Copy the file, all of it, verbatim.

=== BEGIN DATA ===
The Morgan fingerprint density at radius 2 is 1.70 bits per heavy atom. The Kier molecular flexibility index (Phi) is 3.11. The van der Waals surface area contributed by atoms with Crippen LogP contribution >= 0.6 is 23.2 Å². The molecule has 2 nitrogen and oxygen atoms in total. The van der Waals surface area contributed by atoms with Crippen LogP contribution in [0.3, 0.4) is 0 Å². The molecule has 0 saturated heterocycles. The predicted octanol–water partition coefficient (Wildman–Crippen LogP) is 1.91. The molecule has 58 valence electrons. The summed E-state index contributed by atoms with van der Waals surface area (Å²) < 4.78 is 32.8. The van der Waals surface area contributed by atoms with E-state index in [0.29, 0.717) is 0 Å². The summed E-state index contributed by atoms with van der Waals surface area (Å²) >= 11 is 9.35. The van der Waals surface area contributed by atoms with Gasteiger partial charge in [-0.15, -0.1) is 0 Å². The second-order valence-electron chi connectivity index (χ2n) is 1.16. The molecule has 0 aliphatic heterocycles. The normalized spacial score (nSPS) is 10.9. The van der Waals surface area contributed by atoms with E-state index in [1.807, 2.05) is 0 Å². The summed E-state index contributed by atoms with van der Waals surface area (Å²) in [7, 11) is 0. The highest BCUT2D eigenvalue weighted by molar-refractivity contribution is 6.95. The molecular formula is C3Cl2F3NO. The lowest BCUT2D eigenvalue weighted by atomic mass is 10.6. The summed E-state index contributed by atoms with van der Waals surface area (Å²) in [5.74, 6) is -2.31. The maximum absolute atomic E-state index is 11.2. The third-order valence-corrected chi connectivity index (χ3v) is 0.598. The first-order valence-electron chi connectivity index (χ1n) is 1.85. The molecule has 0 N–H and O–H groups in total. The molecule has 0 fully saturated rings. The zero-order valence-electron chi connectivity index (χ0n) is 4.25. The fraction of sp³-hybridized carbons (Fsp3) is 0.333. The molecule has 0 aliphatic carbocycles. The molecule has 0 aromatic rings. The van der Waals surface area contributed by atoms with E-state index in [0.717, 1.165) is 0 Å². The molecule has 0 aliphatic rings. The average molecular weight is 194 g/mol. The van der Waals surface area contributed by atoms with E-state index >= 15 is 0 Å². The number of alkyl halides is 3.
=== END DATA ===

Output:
The Morgan fingerprint density at radius 2 is 1.70 bits per heavy atom. The Kier molecular flexibility index (Phi) is 3.11. The van der Waals surface area contributed by atoms with Crippen LogP contribution >= 0.6 is 23.2 Å². The molecule has 2 nitrogen and oxygen atoms in total. The van der Waals surface area contributed by atoms with Crippen LogP contribution in [0.3, 0.4) is 0 Å². The molecule has 0 saturated heterocycles. The predicted octanol–water partition coefficient (Wildman–Crippen LogP) is 1.91. The molecule has 58 valence electrons. The summed E-state index contributed by atoms with van der Waals surface area (Å²) < 4.78 is 32.8. The van der Waals surface area contributed by atoms with E-state index in [0.29, 0.717) is 0 Å². The summed E-state index contributed by atoms with van der Waals surface area (Å²) >= 11 is 9.35. The van der Waals surface area contributed by atoms with Gasteiger partial charge in [-0.15, -0.1) is 0 Å². The second-order valence-electron chi connectivity index (χ2n) is 1.16. The molecule has 0 aliphatic heterocycles. The normalized spacial score (nSPS) is 10.9. The van der Waals surface area contributed by atoms with E-state index in [1.807, 2.05) is 0 Å². The summed E-state index contributed by atoms with van der Waals surface area (Å²) in [7, 11) is 0. The highest BCUT2D eigenvalue weighted by molar-refractivity contribution is 6.95. The molecular formula is C3Cl2F3NO. The lowest BCUT2D eigenvalue weighted by atomic mass is 10.6. The summed E-state index contributed by atoms with van der Waals surface area (Å²) in [5.74, 6) is -2.31. The maximum absolute atomic E-state index is 11.2. The third-order valence-corrected chi connectivity index (χ3v) is 0.598. The first-order valence-electron chi connectivity index (χ1n) is 1.85. The molecule has 0 N–H and O–H groups in total. The molecule has 0 fully saturated rings. The zero-order valence-electron chi connectivity index (χ0n) is 4.25. The fraction of sp³-hybridized carbons (Fsp3) is 0.333. The molecule has 0 aliphatic carbocycles. The molecule has 0 aromatic rings. The van der Waals surface area contributed by atoms with E-state index in [0.717, 1.165) is 0 Å². The molecule has 0 aliphatic rings. The average molecular weight is 194 g/mol. The van der Waals surface area contributed by atoms with E-state index >= 15 is 0 Å². The number of alkyl halides is 3.